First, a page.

Nares Strait 2012: Charting New Waters in Petermann Fjord

By Andreas Muenchow, off Joe Island, Greenland, Aug.-11, 2012

We just left Petermann Fjord, squeezing by a Manhattan-sized ice island blocking much of its entrance. An armada of 100s of ship-sized tabular icebergs were all jockeying for positions behind the big one. Captain Wayne Duffett of the Canadian Coast Guard commanded the CCGS Henry Larsen into the new waters of Petermann Fjord, Greenland, with skill, experience, and a calculated dose of daring, trusting both his instincts and his crew. These new waters were formed when Petermann Glacier lost as much as 1/3 of its floating ice shelf during massive break-off events in 2010 and again in 2012. The Henry Larsen was the first and only ship for years to sail and survey this mare incognita for the last 22 hours. It was a long day.

I slept only one of the last 24 hours, skipped dinner, and will head for breakfast in 10 minutes. Being excited and working hard with 24 hours of daylight is exhausting, draining, but also immensely satisfying. We completed a spatial bathymetric survey, collected water and water properties along the new seaward face of the glacier from the surface to 1200 meter depth, and did the same for a section along the axis of the fjord that used to be covered by an ice-shelf.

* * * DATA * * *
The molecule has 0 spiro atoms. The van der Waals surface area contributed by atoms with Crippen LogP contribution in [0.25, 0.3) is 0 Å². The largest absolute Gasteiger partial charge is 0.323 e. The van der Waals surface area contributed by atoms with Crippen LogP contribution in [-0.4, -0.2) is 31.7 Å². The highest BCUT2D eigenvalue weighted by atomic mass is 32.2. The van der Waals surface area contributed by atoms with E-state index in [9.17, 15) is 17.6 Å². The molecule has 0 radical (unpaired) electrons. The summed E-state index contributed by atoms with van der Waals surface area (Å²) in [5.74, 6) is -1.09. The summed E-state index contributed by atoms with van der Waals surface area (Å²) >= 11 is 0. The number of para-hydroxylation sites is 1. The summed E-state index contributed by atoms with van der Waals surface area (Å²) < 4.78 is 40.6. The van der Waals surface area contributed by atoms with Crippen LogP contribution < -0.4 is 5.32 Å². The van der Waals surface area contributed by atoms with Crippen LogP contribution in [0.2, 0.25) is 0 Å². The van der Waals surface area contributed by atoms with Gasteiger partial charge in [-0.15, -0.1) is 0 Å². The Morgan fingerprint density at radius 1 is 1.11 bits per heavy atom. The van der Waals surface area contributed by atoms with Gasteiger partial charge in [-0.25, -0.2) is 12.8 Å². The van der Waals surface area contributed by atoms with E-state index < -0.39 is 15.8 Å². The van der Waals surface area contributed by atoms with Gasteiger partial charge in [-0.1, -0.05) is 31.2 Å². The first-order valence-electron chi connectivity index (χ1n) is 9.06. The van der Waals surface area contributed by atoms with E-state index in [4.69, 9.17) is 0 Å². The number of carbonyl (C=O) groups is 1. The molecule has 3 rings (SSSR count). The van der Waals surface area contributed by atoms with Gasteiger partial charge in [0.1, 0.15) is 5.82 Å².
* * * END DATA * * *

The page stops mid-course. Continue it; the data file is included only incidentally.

I tried to document and capture the changing icy seas and their interactions with both land and ocean by taking plenty of photos and video, to later share with those who cannot be here. Several pods of narwhales — they really do have 3-ft long tusks (a tooth really) — were feeding on ocean fronts within a mile of Petermann Glacier’s new face…

Breakfast is ready; I am sending this off as is, without much editing (too tired) {Editor’s note:  Good thing there are those less distracted by the excitement of new icy worlds to do some proofreading…}, then some sleep while those who sleep will install a new weather station on Joe Island.  Science aboard a ship like the CCGS Henry Larsen never really stops…

3 responses to “Nares Strait 2012: Charting New Waters in Petermann Fjord

  1. Congratulations to yourself, the scientists and the officers and crew of the Henry Larsen.

    It is a huge privilege to be able to read what amounts to your diary as you are actually experiencing this adventure.

    Stay Safe
    Terry

    • It is a huge privilege to be entrusted with the resources to go and get the data, imagery, and new experiences. Ultimately, it is the Canadian, British, and U.S. American tax payers who are footing the substantial bills. This is one of many reasons, that I feel passionate about sharing this with these publics. The more people with access to data, knowledge, skills, and education to gather and analyze scientific data and information, the better for us all šŸ˜‰

  2. Awesome, Andreas. I’m jealous. Take me with you next time. I can tell jokes while you do science. šŸ˜‰

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